ELECTRIC LIGHT ORCHESTRA – Live

Frontiers 2013

ELECTRIC LIGHT ORCHESTRA - Live

ELECTRIC LIGHT ORCHESTRA –
Live

A brief re-launch of a ’70s luminous spaceship with spectacular, if hardly glorious, results.

ELO have been one man’s personal circus ever since Roy Wood left the arena but there still was a collective air, which all but evaporated in 2001 when keyboardist Richard Tandy’s appearance on "Zoom" gave Jeff Lynne an opportunity to brand it as their old band. And so it was when they played on the soundstage, over two consecutive nights, in LA’s CBS Television City for a TV programme and, later, a video release. Its audio companion, seeing the light of day a dozen years on, boils the set down to 11 tracks from the original 23 and, thus, makes the songs’ impact stronger, even though the telepathic rhythm of the Bissonette brothers somehow eats away at the previous line-ups’ anarchic sway.

Not that it matters in the span from the piano-laden effervescent “Evil Woman” to the lush “Roll Over Beethoven” where almost all of the classic albums are touched upon, with the streamlined, steaming “Secret Messages” never taken to the public before, yet not a single lick off the ensemble’s latest record.¬†Perhaps, that would’ve been a sign of the age because, on what’s being played here, Lynne sounds as youthful as back in the ’70s if not more, and the disco charge of “Twilight” is still catchy as hell its emboldened gloss notwithstanding. Yet on “Mr. Blue Sky” or “Showdown” the now-faceless strings, while wrapping “Livin’ Thing” in a fresh cloth, don’t get to the erstwhile smooth wildness of this operation, whereas “Don’t Bring Me Down” boogies in fine style, not in the least thanks to Marc Mann’s guitar.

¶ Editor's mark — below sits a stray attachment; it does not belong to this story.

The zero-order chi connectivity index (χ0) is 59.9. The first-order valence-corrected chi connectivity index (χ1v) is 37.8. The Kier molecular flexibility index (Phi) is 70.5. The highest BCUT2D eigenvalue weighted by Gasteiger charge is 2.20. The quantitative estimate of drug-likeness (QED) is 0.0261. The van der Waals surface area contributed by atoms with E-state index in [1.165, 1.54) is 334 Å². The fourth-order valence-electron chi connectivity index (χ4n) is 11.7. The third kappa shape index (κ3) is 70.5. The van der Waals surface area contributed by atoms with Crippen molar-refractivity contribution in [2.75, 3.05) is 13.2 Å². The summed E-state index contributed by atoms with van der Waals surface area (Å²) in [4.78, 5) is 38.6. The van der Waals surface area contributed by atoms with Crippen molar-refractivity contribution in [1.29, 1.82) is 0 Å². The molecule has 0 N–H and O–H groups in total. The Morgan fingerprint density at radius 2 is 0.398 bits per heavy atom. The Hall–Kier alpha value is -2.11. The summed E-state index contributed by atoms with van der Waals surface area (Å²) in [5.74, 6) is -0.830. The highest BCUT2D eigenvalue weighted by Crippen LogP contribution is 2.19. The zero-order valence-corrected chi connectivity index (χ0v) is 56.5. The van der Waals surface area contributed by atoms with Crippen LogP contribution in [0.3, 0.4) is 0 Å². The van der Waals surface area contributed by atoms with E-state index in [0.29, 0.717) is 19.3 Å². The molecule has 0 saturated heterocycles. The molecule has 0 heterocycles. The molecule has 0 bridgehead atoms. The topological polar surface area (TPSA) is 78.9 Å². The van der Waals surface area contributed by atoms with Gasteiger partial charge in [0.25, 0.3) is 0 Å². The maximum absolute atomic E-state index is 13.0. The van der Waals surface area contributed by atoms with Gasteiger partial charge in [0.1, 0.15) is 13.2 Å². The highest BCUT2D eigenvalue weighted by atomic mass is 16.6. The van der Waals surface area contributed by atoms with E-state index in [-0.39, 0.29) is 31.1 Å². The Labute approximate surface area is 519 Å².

Here’s a nice reconnection to the days of yore – and to the future, for the concert cuts are complemented with two previously unreleased songs: the tremulous, sensual “Cold Feet” from 1992 that had no album to end up on after “Armchair Theatre” has become Jeff’s only solo effort of self-penned material, and 2010’s “Out Of Luck” discarding usual baroque-pop in favor of a catchy rockabilly crunch. The inclusion of these, however magical they are, in absence of the rest of live material feels strange, but that only goes to show who’s to be the last to turn off the light.

****

March 12, 2014

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